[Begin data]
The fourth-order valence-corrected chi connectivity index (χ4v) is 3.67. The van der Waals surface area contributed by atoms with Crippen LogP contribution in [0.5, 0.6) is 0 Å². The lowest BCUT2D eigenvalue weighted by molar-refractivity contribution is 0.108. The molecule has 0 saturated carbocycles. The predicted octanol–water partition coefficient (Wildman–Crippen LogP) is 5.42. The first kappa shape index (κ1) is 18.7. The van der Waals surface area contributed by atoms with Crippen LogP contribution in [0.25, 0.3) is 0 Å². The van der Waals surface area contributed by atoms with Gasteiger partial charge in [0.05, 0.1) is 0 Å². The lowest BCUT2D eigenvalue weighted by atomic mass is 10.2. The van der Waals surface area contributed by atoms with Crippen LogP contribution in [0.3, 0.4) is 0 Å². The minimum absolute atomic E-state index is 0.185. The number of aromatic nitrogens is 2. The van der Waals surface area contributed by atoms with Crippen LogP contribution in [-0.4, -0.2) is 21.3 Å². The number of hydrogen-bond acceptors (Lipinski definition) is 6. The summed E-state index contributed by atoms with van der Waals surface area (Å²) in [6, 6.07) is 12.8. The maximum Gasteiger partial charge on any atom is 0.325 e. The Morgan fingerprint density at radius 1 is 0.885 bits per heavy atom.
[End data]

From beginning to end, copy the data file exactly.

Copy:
The fourth-order valence-corrected chi connectivity index (χ4v) is 3.67. The van der Waals surface area contributed by atoms with Crippen LogP contribution in [0.5, 0.6) is 0 Å². The lowest BCUT2D eigenvalue weighted by molar-refractivity contribution is 0.108. The molecule has 0 saturated carbocycles. The predicted octanol–water partition coefficient (Wildman–Crippen LogP) is 5.42. The first kappa shape index (κ1) is 18.7. The van der Waals surface area contributed by atoms with Crippen LogP contribution in [0.25, 0.3) is 0 Å². The van der Waals surface area contributed by atoms with Gasteiger partial charge in [0.05, 0.1) is 0 Å². The lowest BCUT2D eigenvalue weighted by atomic mass is 10.2. The van der Waals surface area contributed by atoms with Crippen LogP contribution in [0.3, 0.4) is 0 Å². The minimum absolute atomic E-state index is 0.185. The number of aromatic nitrogens is 2. The van der Waals surface area contributed by atoms with Crippen LogP contribution in [-0.4, -0.2) is 21.3 Å². The number of hydrogen-bond acceptors (Lipinski definition) is 6. The summed E-state index contributed by atoms with van der Waals surface area (Å²) in [6, 6.07) is 12.8. The maximum Gasteiger partial charge on any atom is 0.325 e. The Morgan fingerprint density at radius 1 is 0.885 bits per heavy atom.